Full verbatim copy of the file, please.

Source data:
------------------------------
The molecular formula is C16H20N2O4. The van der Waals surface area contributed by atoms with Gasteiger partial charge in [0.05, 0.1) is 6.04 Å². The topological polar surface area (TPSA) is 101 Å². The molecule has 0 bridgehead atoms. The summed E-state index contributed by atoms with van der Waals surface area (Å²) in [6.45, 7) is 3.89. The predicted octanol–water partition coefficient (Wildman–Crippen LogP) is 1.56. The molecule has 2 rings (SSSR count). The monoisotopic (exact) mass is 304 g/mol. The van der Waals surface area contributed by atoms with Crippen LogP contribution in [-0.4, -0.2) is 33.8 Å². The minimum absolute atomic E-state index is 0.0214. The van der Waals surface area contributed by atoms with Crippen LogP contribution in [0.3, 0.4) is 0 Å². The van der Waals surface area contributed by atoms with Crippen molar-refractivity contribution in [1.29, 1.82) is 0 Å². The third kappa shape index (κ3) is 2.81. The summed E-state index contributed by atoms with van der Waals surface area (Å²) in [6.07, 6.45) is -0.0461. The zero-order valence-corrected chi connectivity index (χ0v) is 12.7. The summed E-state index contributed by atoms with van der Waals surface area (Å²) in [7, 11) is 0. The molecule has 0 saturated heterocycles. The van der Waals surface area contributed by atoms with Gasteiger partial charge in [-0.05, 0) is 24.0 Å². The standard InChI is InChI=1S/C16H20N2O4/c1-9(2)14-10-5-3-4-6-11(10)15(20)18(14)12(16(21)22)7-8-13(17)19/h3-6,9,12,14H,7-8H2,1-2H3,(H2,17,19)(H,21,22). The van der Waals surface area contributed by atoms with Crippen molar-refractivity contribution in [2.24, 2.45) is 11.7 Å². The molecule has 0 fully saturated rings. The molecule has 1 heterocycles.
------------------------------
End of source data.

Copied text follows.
The molecular formula is C16H20N2O4. The van der Waals surface area contributed by atoms with Gasteiger partial charge in [0.05, 0.1) is 6.04 Å². The topological polar surface area (TPSA) is 101 Å². The molecule has 0 bridgehead atoms. The summed E-state index contributed by atoms with van der Waals surface area (Å²) in [6.45, 7) is 3.89. The predicted octanol–water partition coefficient (Wildman–Crippen LogP) is 1.56. The molecule has 2 rings (SSSR count). The monoisotopic (exact) mass is 304 g/mol. The van der Waals surface area contributed by atoms with Crippen LogP contribution in [-0.4, -0.2) is 33.8 Å². The minimum absolute atomic E-state index is 0.0214. The van der Waals surface area contributed by atoms with Crippen LogP contribution in [0.3, 0.4) is 0 Å². The van der Waals surface area contributed by atoms with Crippen molar-refractivity contribution in [1.29, 1.82) is 0 Å². The third kappa shape index (κ3) is 2.81. The summed E-state index contributed by atoms with van der Waals surface area (Å²) in [6.07, 6.45) is -0.0461. The zero-order valence-corrected chi connectivity index (χ0v) is 12.7. The summed E-state index contributed by atoms with van der Waals surface area (Å²) in [7, 11) is 0. The molecule has 0 saturated heterocycles. The van der Waals surface area contributed by atoms with Gasteiger partial charge in [-0.05, 0) is 24.0 Å². The standard InChI is InChI=1S/C16H20N2O4/c1-9(2)14-10-5-3-4-6-11(10)15(20)18(14)12(16(21)22)7-8-13(17)19/h3-6,9,12,14H,7-8H2,1-2H3,(H2,17,19)(H,21,22). The van der Waals surface area contributed by atoms with Crippen molar-refractivity contribution in [2.24, 2.45) is 11.7 Å². The molecule has 0 fully saturated rings. The molecule has 1 heterocycles.